For the second day in a row, a group of haredi yeshiva students tried to block Greek Orthodox Christians from entering the compound that houses both the purported tomb of King David and the room where the Last Supper was purportedly held.
Haredim Again Try To Prevent Christians From Entering Complex That Houses King David’s Purported Tomb
Shmarya Rosenberg • FailedMessiah.com
For the second day in a row, a group of haredi yeshiva students tried to block Greek Orthodox Christians from entering the compound that houses both the purported tomb of King David and the room where the Last Supper was purportedly held, the Jerusalem Post reported.
But while haredi protesters numbered in the hundreds on Sunday, yesterday the number had dropped to only about 20, according to police.
“The Christians called police to remove them and [police] units arrived at the scene immediately to allow the [Christian] representatives to go into the area. The group [of haredi protesters] was peacefully dispersed and no arrests were made,” police spokesman Mickey Rosenfeld reportedly said.
However, at Sunday’s much larger and more violent anti-Christian protested at the purported tomb, police also made no arrests, and they also allowed haredi protest leaders to set terms for the Christians to enter, including demanding that they not be allowed to bring crosses with them – despite the fact that Christian entry to the site is protected by law and is limited to three days each year, including Pentecost, which was Sunday on the Greek Orthodox calendar.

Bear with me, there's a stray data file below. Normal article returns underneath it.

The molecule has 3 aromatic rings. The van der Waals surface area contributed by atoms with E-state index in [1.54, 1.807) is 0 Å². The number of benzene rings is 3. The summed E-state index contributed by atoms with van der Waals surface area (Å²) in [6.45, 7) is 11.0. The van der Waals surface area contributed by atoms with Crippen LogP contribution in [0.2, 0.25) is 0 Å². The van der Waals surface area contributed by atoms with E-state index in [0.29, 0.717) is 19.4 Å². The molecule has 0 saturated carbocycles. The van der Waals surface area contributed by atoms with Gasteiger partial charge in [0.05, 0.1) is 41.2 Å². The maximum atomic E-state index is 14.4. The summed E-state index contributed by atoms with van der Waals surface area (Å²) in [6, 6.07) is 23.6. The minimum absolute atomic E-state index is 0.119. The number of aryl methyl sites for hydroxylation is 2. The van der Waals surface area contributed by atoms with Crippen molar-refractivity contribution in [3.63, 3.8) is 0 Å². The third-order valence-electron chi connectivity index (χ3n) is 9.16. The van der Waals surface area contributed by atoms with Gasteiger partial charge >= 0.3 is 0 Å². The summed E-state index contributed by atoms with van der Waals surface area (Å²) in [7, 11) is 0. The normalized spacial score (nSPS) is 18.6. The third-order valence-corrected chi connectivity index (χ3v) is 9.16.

Rosenfeld described Monday’s smaller haredi demonstration as a provocation.
“This was an unnecessary and provocative step taken by the youths, and police quickly responded to prevent any further incidents from taking place,” Rosenfeld told the Post.
The building in question is part of the original Hagia Zion, a Byzantine church built in the 4th Century CE after the site came to be identified as the site of the Last Supper and as one of the earliest gathering spots for early Christians.
The first claim that the site is also the burial place of King David was not made until about 800 years after that.
Writing about 1173 CE, Jewish traveler Benjamin of Tudela claimed the tomb of King David had been discovered there during repairs to the church.
After the June 1967 Six Day War, most of the building was given by the state to the Diaspora Yeshiva – but with the conditions that the state would control the purported tomb and the Last Supper room above it, that Christian access to the Last Supper room would be maintained, and that Muslim access to the third floor mosque would be maintained.
Academic scholars – and even many Orthodox and some haredi rabbis – believe the purported tomb likely is not actually the burial place of King David.
Nonetheless, some haredim – many from a Breslov hasidic sect – and hard right-wing Zionist Orthodox activists have launched increasingly frequent and strident protests to prevent Christians from having access to the site. They have also claimed that Israel plans on giving control of the site to the Catholic Church, even though there appears to be no credible evidence to support that claim.